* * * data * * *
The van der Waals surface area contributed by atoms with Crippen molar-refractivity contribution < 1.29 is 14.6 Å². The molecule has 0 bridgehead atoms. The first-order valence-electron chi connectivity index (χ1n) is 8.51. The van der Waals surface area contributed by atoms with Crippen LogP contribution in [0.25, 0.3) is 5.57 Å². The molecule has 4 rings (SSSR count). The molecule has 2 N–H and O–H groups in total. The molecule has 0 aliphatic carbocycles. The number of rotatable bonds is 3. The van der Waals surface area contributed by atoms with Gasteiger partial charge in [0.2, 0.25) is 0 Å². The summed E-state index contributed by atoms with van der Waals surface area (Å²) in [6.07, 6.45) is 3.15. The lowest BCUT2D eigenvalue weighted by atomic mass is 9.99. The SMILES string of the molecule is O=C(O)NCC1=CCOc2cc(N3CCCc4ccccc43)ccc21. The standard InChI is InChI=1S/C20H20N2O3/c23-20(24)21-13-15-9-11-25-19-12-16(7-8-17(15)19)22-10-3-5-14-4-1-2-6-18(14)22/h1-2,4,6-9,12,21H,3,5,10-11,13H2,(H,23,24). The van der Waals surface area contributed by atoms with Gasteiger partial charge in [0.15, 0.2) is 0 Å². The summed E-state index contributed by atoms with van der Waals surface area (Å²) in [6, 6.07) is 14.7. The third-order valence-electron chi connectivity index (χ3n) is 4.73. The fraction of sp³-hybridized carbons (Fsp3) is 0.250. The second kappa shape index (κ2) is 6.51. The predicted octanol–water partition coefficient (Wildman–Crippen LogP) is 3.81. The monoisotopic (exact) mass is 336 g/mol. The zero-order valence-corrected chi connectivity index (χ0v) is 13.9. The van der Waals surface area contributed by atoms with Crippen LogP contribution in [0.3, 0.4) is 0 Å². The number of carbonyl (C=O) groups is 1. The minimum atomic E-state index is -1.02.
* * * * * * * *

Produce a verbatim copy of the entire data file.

The van der Waals surface area contributed by atoms with Crippen molar-refractivity contribution < 1.29 is 14.6 Å². The molecule has 0 bridgehead atoms. The first-order valence-electron chi connectivity index (χ1n) is 8.51. The van der Waals surface area contributed by atoms with Crippen LogP contribution in [0.25, 0.3) is 5.57 Å². The molecule has 4 rings (SSSR count). The molecule has 2 N–H and O–H groups in total. The molecule has 0 aliphatic carbocycles. The number of rotatable bonds is 3. The van der Waals surface area contributed by atoms with Gasteiger partial charge in [0.2, 0.25) is 0 Å². The summed E-state index contributed by atoms with van der Waals surface area (Å²) in [6.07, 6.45) is 3.15. The lowest BCUT2D eigenvalue weighted by atomic mass is 9.99. The SMILES string of the molecule is O=C(O)NCC1=CCOc2cc(N3CCCc4ccccc43)ccc21. The standard InChI is InChI=1S/C20H20N2O3/c23-20(24)21-13-15-9-11-25-19-12-16(7-8-17(15)19)22-10-3-5-14-4-1-2-6-18(14)22/h1-2,4,6-9,12,21H,3,5,10-11,13H2,(H,23,24). The van der Waals surface area contributed by atoms with Gasteiger partial charge in [0.15, 0.2) is 0 Å². The summed E-state index contributed by atoms with van der Waals surface area (Å²) in [6, 6.07) is 14.7. The third-order valence-electron chi connectivity index (χ3n) is 4.73. The fraction of sp³-hybridized carbons (Fsp3) is 0.250. The second kappa shape index (κ2) is 6.51. The predicted octanol–water partition coefficient (Wildman–Crippen LogP) is 3.81. The monoisotopic (exact) mass is 336 g/mol. The zero-order valence-corrected chi connectivity index (χ0v) is 13.9. The van der Waals surface area contributed by atoms with Crippen LogP contribution in [0.3, 0.4) is 0 Å². The number of carbonyl (C=O) groups is 1. The minimum atomic E-state index is -1.02.